Knowing Taiko I doubt he would have ever given up. But after 30 minutes of watching this spectacle I intervened. Yes, the situation was humorous for passer-byes, but I can only stand so much barking and growling before it gives me a headache. The show had to end.
As I gave Taiko the stick, my wife made the comment that the dog must be crazy. “He’s not crazy,” I answered, “he’s just not thinking.”
“Well do you really think Taiko ‘thinks’ about what he is doing?”
“No,” I answered, “but in many ways he’s acting like a lot of my students do when they can’t get a technique to work properly; they resort to using force.”
“Your student’s act like dogs?,” she said in a tone designed to make me feel ashamed of comparing the two.
“No” I answered, “not like dogs. I mean that sometimes instead of thinking things through, or trying a different approach, they rely on force, which gets them nowhere, just like Taiko. They keep hitting a fence (or a ‘wall’) they can’t pass.
“They forget that sometimes when things don’t work, you have to stop, and try something you haven’t tried before, not just repeat the same mistake over and over again with more and more force.”
“Just because you can possibly force your way to success on occasion, doesn’t mean you did things right, or in the best possible manner. I mean, look at Taiko, he may have gotten some good exercise pushing and pulling the stick, but he didn’t accomplish anything, especially his goal.”
Tired of my excessive explanation, my wife shrugged her shoulders and switched her attention to our son. As she walked away, I thought to myself that this was a wonderful example for the blog. An hour later, I am typing away.
This is not the first time Taiko has faced this particular fence opening, nor is this the biggest stick we’ve used to play fetch. However, this was the first time Taiko couldn’t get the stick past the opening in the fence. Unlike other times, Taiko didn’t think things through-at least as much as a dog ever thinks things through-or try another method.
Normally after a couple of attempts at pushing/pulling with no success, Taiko stops and employs a new strategy; Taiko uses finesse. Finesse, in this example, is the simple turning of his head, which puts the stick in a vertical position which allows it to pass easily through the opening in the fence.
Yes, this little refinement in Taiko’s approach to the problem, this simple execution of the proper body mechanics (turning his head), makes all the difference in the world. This simple movement negates the need for any force or power at all.
While I’m sure that Taiko’s action of turning his head at precisely the right moment is most probably more due to luck than critical thinking, dog’s do have the ability to learn behaviors through trial and error.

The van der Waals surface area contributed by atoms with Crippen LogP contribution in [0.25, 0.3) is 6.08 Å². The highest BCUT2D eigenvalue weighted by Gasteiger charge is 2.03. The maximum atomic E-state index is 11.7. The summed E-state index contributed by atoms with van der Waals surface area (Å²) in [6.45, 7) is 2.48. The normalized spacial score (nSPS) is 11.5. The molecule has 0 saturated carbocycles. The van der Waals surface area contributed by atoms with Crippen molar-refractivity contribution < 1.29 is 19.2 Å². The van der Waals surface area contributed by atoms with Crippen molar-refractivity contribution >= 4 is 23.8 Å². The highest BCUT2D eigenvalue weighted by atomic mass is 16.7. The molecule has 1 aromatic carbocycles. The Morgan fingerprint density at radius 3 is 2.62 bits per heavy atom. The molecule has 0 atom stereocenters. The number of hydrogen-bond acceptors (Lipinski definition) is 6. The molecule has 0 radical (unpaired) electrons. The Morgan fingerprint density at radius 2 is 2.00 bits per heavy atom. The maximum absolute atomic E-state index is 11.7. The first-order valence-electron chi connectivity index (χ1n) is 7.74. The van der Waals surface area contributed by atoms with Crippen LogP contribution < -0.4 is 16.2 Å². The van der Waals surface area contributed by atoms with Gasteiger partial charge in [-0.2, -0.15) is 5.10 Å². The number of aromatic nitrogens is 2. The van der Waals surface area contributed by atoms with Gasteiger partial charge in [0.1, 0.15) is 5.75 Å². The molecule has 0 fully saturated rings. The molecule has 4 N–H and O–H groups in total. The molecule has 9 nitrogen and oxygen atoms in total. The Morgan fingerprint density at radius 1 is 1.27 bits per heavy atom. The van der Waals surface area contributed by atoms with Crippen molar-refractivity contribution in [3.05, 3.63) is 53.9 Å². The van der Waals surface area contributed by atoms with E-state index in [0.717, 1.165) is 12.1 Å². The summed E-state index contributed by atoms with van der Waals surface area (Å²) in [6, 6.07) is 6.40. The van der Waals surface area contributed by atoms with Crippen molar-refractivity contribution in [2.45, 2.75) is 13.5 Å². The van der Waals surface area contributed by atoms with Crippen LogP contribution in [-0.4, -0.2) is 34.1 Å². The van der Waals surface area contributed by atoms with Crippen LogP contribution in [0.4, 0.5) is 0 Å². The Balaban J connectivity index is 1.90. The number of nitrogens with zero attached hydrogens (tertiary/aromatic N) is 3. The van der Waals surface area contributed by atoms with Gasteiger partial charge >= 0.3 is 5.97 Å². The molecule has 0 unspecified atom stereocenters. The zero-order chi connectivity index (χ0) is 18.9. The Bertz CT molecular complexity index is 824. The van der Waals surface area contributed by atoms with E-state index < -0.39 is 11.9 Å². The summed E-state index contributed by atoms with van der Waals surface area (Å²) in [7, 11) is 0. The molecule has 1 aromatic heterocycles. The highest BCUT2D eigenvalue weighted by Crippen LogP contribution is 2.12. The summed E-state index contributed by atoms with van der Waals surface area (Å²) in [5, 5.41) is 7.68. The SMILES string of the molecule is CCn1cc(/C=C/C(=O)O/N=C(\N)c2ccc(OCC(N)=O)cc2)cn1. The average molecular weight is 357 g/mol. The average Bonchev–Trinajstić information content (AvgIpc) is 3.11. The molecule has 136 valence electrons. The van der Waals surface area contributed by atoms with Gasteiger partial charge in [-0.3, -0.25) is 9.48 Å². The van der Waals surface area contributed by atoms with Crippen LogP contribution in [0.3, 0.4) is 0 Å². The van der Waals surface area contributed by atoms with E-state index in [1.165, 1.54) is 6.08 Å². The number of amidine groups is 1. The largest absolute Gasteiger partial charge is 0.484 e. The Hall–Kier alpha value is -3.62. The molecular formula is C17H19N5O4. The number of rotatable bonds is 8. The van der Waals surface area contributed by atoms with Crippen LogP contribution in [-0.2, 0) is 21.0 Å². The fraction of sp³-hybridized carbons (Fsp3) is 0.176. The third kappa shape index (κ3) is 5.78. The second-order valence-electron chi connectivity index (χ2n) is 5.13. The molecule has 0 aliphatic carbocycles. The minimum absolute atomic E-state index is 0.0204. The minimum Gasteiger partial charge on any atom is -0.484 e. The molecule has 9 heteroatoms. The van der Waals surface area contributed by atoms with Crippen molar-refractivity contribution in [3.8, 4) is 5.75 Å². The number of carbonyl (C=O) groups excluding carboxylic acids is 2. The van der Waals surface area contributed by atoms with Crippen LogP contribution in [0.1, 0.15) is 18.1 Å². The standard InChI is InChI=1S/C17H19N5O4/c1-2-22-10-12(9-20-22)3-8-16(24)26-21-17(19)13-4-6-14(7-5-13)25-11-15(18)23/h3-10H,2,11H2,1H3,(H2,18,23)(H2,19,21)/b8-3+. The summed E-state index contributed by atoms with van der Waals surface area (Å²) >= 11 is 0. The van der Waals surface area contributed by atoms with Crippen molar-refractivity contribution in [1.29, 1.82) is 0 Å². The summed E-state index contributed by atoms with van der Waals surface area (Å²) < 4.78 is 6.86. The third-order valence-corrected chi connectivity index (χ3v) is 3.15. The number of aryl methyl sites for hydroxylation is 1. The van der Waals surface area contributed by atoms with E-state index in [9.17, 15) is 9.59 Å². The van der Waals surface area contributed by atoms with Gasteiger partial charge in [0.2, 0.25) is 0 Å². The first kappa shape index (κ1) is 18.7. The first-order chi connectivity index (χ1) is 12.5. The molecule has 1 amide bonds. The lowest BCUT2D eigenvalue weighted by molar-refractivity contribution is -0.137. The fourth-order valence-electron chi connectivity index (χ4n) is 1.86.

Coincidently, so do people. That is of course if they can get past the point of approaching things in only one manner, which often places them in a loop of progressive failure and frustration.
So what’s my point.
Simply put, brute force is never the optimal way to use ones one’s body to execute a physical task. The optimal way is to use proper body mechanics in a skillful precision oriented manner. FINESSE!
* This was originally the way this blog entry was going to end. That is until my son Nikolas read it and asked a few questions I’m sure others may have.
“But dad, when I wrestle I use force all the time,” my son Nikolas stated after reading the above. “You can’t be a successful fighter without using force,” he asserted.
|Nikolas, (in green and black), San Ramon Valley High School Wrestling Team
“Sure, a certain degree of force (power) must be used in order to be effective, but that force should be produce by the proper execution of form, the force should not be the major catalyst that makes the technique work,” I responded. “In other words, one should never rely on only force.”
“But dad, what ‘s the difference?” he inquired.
“Nick, that’s the real question, and the answer is what separates the true master from the practitioner. It’s all about skill and the mastery over one’s self, economy of motion. It’s about learning that force, or should I say more force than is necessary, is rarely needed when one can rely on finesse.”
Clearly, my answer wasn’t enough.
“Okay Nick, forget about fighting. Think about weight lifting. Weight lifting requires lots of force (power), however if proper form, (that’s the finesse), isn’t used it restricts how much weight one can actually lift, how many reps can be achieved, and can even lead to an injury.
I then showed him the below picture, and asked him how many people he thought could do the same lift.
|Arthur Saxon, the “Iron-Master” (1878 – 080621) was
the world’s strongest man at the turn of the 19th century.
Barbell – 335lbs / Kettlebell – 110lbs.
“Just imagine how much technique is required to do this,” I said. “It’s not just brute strength alone. That’s the difference. Knowing the proper body mechanics, and applying them systematically is why such feats are possible.”